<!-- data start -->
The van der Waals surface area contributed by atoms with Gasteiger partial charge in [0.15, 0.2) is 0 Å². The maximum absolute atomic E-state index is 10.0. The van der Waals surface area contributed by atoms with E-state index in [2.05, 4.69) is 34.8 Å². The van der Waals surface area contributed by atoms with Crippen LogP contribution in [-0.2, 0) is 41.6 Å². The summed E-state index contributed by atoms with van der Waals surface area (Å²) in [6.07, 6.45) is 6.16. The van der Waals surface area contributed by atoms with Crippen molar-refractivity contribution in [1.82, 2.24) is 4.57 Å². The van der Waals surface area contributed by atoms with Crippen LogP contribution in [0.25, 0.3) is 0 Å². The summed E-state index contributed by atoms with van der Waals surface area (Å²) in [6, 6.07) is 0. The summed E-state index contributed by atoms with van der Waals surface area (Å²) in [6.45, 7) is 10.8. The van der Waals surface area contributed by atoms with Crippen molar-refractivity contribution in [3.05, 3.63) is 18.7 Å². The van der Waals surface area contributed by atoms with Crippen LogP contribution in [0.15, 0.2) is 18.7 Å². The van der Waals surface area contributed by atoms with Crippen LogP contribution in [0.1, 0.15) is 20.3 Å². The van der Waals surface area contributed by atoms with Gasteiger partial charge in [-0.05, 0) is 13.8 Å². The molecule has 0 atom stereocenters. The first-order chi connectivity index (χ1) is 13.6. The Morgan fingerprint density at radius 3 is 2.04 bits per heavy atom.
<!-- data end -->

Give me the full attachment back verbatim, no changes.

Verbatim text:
The van der Waals surface area contributed by atoms with Gasteiger partial charge in [0.15, 0.2) is 0 Å². The maximum absolute atomic E-state index is 10.0. The van der Waals surface area contributed by atoms with E-state index in [2.05, 4.69) is 34.8 Å². The van der Waals surface area contributed by atoms with Crippen LogP contribution in [-0.2, 0) is 41.6 Å². The summed E-state index contributed by atoms with van der Waals surface area (Å²) in [6.07, 6.45) is 6.16. The van der Waals surface area contributed by atoms with Crippen molar-refractivity contribution in [1.82, 2.24) is 4.57 Å². The van der Waals surface area contributed by atoms with Crippen LogP contribution in [0.25, 0.3) is 0 Å². The summed E-state index contributed by atoms with van der Waals surface area (Å²) in [6, 6.07) is 0. The summed E-state index contributed by atoms with van der Waals surface area (Å²) in [6.45, 7) is 10.8. The van der Waals surface area contributed by atoms with Crippen molar-refractivity contribution in [3.05, 3.63) is 18.7 Å². The van der Waals surface area contributed by atoms with Crippen LogP contribution in [0.15, 0.2) is 18.7 Å². The van der Waals surface area contributed by atoms with Crippen LogP contribution in [0.1, 0.15) is 20.3 Å². The van der Waals surface area contributed by atoms with Gasteiger partial charge in [-0.05, 0) is 13.8 Å². The molecule has 0 atom stereocenters. The first-order chi connectivity index (χ1) is 13.6. The Morgan fingerprint density at radius 3 is 2.04 bits per heavy atom.